I took “Digital Analytics and Strategy” from Sinan at Stern while in my M.S program there. I had worked for several years at various tech startups and Google, and I had started my own company, so I came in with a chip on my shoulder. I was just the kind of know-it-all jerk that I bet he has to deal with all the time. This sounds a little silly, but it’s the way Sinan can command a classroom that makes him so effective at transmitting his message in a given class. He is comfortable getting a little off topic and encouraging in-class debate. He goes with the flow and will let a conversation develop somewhat organically (within a certain framework) because he knows that (a) he knows so much about the topic that he will be able to use whatever angle people opt into to transmit his message and that (b) he has so much industry experience, having started companies and sold them off (and currently working on a really interesting one called Humin) that he commands the respect of everyone in the room, not because where he’s standing, but because what he has achieved and how well he knows his material.
I am lucky to have caught him before he left Stern, and Sloan is luckier still to have him on board and representing their programs.
-Jack Hanlon, Stern MBA
Professor Aral combined a real world perspective with an academic slant that left students engaged and excited to leave the classroom. His perspective and relevant academic expertise infects and inspires with each lecture. His specialty is taking abstract and complicated concepts and simplifying them for students to be able to understand and master. But most importantly, Sinan’s empathy and accessibility are his strongest traits. We were very sad to see him leave us here at NYU.
– Craig Wilson, Stern MBA
“It’s discovery—like we’re Louis and Clark, but for knowledge.” That’s how Sinan Aral describes research. Much like the two famous explorers, Aral covers a ton of ground: “I’m currently working on projects promoting HIV testing in South Africa, de-escalating election violence in Kenya, encouraging voter mobilization in the U.S., and spreading positive health behaviors worldwide,” he says. The professor is no different on social media. He has more than 14,000 followers, and he tweets about everything from drone strikes to CVS to Bitcoin.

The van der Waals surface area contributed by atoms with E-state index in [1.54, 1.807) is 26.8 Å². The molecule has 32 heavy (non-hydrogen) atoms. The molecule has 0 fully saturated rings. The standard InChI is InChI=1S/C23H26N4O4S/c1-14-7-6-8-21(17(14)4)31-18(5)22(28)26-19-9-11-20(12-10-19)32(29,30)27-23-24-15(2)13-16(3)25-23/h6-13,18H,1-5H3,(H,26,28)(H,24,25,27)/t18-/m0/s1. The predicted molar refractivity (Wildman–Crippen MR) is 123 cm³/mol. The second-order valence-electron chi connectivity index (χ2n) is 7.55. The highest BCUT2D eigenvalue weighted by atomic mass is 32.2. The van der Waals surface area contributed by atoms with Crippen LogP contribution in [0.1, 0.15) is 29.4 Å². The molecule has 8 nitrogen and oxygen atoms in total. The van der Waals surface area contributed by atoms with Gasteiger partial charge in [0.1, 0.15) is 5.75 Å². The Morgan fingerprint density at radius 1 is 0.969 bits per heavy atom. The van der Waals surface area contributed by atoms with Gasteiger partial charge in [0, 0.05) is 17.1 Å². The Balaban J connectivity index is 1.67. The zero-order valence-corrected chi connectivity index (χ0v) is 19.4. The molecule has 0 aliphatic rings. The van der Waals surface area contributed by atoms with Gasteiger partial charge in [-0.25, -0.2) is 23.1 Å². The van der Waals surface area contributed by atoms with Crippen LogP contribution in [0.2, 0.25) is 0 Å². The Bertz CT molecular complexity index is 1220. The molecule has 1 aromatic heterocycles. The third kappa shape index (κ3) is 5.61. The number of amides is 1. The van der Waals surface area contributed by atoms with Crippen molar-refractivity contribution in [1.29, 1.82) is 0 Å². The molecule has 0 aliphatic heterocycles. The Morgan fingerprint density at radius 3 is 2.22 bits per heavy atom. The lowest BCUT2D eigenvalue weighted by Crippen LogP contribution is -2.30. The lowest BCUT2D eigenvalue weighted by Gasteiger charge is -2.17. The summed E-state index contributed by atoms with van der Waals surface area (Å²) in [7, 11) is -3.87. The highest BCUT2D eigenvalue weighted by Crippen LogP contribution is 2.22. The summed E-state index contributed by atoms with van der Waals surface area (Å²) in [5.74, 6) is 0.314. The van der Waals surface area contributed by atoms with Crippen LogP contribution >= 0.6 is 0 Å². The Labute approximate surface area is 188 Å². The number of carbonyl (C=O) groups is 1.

It’s hard to imagine how someone could juggle all that without a serious passion for learning. Fortunately for him, Aral has it in spades. “Today, we can design, conduct and analyze such experiments much more rapidly—and not on samples of hundreds of people, but rather on hundreds of millions of people at a time,” he says. He believes these advancements will make the world a far better place. “This new toolkit portends a sea-change in our scientific understanding of human behavior and dramatic improvements in social policy as a result,” he continues. “In pursuing this new line of large-scale experimentation, we are now standing on the shoulders of giants like Stanley Milgram in advancing social science into the era of Big Data.”
His research puts him at the cutting edge of this movement; Aral studies social contagion, product virality, and how information diffusion in massive social networks such as Twitter and Facebook affects worker productivity, consumer demand, and viral marketing. It’s also won him a slew of awards ranging from a Microsoft Faculty Fellowship (2010) to the PopTech Science and Public Leaders Fellowship (2010) to the IBM Faculty Award (2009).